Every year on the Shabbat before Purim, we read Parashat Zachor, an excerpt from Ki Teitzei teaching us of the commandment to constantly remember what Amaleik did to us. An oft asked question as this Parashah draws near is whether or not one is Yotzei the Mitzvah of, “Zachor Eit Asher Asah Amaleik,” “Remember what Amaleik did to you” (Devarim 25:17) by simply hearing Parashat Zachor, or is he actually required to erase all traces of their existence from the face of the earth? It seems to be contradictory that there is a Mitzvah to destroy all traces of Amaleik, yet we are also commanded to remember Amaleik. How do we understand this contradiction between the Mitzvah of remembering Amaleik and the Mitzvah of erasing their memory?
In order to answer these questions, we need to fully understand the nature of Amaleik and their horrid characteristics. When Amaleik first attacked Bnei Yisrael following Yetzi’at Mitzrayim in Refidim, the attack was completely unprovoked and unnecessary. Bnei Yisrael were extremely vulnerable and clearly posed minimal threat to the mighty Amaleik. This notion of “kicking someone when they’re down” is one that Amaleik strongly exemplified in their attack. In the second Pasuk of Parashat Zachor, it is noted that Amaleik did not “fear God” as the Torah states: “Asheir Karcha BaDerech VaYezaneiv BeCha Kol HaNecheshalim Acharecha VeAtah Ayeif VeYagei’a VeLo Yarei Elokim,” “How they met you on your journey and struck the weak and unable, when you were all weary, but they did not fear God” (Devarim 25:18). While some say that this is understandable because Amaleik were not Jewish, the Netziv takes a different approach. The Netziv says that when “fearing God” is mentioned throughout the Torah, it is not mentioned in a sense of religiosity, rather in a sense of basic human morality to fear and revere that which is superior to us. Thus, according to the Netziv’s interpretation, Amaleik were a people devoid of any morality.
Another example of Amaleik’s wicked qualities is the juxtaposition of Parashat Zachor to the Torah’s previous discussion of financial honesty: being uncorrupt and not cheating in economic transactions. This juxtaposition leads many Meforashim to think that this is something which Amaleik is known for.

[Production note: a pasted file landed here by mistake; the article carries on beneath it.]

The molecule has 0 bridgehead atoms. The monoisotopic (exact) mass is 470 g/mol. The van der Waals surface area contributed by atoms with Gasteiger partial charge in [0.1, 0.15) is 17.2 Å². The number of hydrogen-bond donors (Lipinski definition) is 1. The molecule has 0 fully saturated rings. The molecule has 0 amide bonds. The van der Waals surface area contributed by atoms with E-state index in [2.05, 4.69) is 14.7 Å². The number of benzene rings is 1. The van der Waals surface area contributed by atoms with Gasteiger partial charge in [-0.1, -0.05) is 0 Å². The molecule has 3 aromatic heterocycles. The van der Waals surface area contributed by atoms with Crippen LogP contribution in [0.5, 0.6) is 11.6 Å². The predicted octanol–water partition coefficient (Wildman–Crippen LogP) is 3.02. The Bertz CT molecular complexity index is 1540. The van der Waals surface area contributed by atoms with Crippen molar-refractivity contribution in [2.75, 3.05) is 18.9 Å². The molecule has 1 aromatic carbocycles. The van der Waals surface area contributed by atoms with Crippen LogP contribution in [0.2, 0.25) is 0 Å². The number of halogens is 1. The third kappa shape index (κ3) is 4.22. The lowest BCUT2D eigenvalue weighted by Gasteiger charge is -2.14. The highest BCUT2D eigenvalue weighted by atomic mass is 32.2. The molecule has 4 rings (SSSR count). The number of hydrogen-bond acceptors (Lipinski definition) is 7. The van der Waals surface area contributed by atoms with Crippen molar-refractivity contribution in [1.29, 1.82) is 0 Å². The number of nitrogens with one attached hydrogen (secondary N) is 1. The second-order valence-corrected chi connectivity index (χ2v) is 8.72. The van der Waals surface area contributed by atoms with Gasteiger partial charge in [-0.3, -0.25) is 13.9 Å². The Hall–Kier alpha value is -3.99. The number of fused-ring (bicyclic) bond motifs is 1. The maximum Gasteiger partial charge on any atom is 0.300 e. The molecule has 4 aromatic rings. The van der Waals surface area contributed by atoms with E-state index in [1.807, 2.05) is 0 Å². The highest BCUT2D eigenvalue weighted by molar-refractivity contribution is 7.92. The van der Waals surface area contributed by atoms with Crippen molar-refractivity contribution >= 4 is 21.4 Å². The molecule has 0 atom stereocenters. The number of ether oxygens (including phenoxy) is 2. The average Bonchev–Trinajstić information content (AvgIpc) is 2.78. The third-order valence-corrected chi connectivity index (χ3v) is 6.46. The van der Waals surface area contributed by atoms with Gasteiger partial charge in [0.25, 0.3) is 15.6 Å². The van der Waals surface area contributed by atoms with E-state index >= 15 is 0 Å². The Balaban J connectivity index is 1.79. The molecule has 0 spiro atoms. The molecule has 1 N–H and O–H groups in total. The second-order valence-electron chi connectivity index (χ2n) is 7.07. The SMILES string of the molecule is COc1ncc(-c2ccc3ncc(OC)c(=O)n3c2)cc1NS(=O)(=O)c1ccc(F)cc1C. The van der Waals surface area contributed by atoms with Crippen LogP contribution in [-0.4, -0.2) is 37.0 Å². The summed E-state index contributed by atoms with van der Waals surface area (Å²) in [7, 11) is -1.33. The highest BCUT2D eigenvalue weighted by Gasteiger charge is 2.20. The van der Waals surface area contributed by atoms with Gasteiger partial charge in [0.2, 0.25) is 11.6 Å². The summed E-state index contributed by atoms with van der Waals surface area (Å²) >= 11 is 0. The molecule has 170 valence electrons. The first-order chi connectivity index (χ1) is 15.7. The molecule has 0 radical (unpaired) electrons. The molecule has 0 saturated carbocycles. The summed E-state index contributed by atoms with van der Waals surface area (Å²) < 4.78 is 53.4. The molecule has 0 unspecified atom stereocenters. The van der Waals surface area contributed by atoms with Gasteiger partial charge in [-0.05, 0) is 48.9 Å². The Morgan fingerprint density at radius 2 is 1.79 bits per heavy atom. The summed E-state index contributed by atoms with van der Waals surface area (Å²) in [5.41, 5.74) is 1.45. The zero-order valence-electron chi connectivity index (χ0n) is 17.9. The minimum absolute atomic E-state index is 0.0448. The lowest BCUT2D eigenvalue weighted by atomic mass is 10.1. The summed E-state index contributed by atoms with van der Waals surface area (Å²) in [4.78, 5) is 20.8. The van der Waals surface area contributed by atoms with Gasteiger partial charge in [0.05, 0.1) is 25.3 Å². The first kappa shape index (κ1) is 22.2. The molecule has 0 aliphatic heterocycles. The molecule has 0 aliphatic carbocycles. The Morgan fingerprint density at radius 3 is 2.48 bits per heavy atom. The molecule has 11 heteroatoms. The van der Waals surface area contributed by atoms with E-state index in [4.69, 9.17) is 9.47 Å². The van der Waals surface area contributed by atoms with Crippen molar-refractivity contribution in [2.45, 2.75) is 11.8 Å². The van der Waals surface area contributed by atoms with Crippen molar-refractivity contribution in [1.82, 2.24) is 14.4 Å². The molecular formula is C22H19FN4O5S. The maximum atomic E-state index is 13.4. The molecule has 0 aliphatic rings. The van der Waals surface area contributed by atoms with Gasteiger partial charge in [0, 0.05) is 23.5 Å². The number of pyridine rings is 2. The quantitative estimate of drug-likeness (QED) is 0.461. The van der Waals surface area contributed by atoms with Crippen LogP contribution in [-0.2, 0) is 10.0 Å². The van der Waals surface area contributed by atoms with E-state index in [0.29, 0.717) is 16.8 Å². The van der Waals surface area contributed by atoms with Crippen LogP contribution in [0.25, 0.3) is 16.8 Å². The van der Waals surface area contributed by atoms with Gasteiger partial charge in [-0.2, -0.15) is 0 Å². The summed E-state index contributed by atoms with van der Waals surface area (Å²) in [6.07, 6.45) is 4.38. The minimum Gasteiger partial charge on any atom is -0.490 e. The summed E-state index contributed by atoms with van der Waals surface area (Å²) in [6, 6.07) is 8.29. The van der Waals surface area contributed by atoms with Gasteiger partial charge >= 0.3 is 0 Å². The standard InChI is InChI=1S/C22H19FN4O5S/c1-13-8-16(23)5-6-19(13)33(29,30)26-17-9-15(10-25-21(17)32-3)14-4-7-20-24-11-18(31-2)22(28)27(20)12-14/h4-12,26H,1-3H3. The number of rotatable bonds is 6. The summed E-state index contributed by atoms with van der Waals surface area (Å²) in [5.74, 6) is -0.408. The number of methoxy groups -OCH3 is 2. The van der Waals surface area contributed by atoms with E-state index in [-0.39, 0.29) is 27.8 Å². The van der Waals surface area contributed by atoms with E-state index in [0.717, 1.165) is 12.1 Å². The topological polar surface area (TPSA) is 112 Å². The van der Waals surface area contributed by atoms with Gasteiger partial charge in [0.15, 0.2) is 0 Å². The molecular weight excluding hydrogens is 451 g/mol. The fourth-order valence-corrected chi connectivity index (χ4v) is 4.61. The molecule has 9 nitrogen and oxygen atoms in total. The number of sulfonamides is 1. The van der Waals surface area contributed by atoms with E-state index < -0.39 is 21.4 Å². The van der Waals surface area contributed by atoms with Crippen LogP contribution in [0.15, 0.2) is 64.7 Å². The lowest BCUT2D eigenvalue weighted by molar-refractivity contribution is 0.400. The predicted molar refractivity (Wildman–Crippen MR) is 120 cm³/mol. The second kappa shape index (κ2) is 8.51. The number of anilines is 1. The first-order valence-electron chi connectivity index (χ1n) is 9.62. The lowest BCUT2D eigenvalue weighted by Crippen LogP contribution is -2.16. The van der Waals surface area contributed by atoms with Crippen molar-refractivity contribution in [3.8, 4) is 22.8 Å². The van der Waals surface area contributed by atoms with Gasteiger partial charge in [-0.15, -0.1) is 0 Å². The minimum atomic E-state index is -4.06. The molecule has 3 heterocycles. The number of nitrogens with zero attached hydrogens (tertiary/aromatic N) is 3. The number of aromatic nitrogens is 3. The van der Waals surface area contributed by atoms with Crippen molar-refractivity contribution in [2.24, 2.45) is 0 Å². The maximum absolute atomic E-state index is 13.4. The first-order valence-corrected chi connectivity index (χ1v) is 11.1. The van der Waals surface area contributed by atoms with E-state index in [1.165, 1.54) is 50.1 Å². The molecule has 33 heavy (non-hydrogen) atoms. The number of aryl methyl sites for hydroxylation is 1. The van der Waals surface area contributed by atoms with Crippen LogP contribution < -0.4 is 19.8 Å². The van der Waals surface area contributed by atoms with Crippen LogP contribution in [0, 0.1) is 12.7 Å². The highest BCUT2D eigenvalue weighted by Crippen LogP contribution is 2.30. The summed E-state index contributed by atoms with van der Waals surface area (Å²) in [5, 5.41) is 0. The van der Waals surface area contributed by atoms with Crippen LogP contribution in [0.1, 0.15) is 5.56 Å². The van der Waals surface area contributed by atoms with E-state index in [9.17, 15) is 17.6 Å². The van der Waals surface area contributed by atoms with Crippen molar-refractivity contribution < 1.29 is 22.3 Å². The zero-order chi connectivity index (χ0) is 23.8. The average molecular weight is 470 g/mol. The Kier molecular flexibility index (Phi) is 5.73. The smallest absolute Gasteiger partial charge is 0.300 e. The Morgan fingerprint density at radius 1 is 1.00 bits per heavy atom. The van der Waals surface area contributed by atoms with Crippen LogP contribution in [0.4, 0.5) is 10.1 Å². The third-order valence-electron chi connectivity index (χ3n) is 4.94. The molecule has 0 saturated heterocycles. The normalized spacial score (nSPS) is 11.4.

The Torah’s description of Amaleik’s malicious qualities is the key to answering the above questions. While we are supposed to remember all of the terrible things Amaleik did to us, we must simultaneously forget their terrible qualities, such as taking advantage of the vulnerable, lacking rudimentary ethics and decency, and operating businesses in untrustworthy and duplicitous fashions, that they tried to impose on Bnei Yisrael when they attacked them. We need to clear our minds of such destructive ideas and instead focus on wiping out the harbingers of those ideas.
For that reason, Rav Moshe Shternbach, in the Mo’adim UZemanim (Cheilek 2: Simanim 165, 167), argues that one must fully understand the Pesukim he is hearing in order to fulfill his obligation. If one does not truly comprehend the magnitude of Amaleik’s actions and terrible personality traits, how will he recognize how important it is that he forget such attributes and ensure that they have no place in his life? Therefore, in order to forget those qualities and guarantee they are not incorporated into Jewish life, our only option is to remember the people of Amaleik and the atrocities that they dared to perform.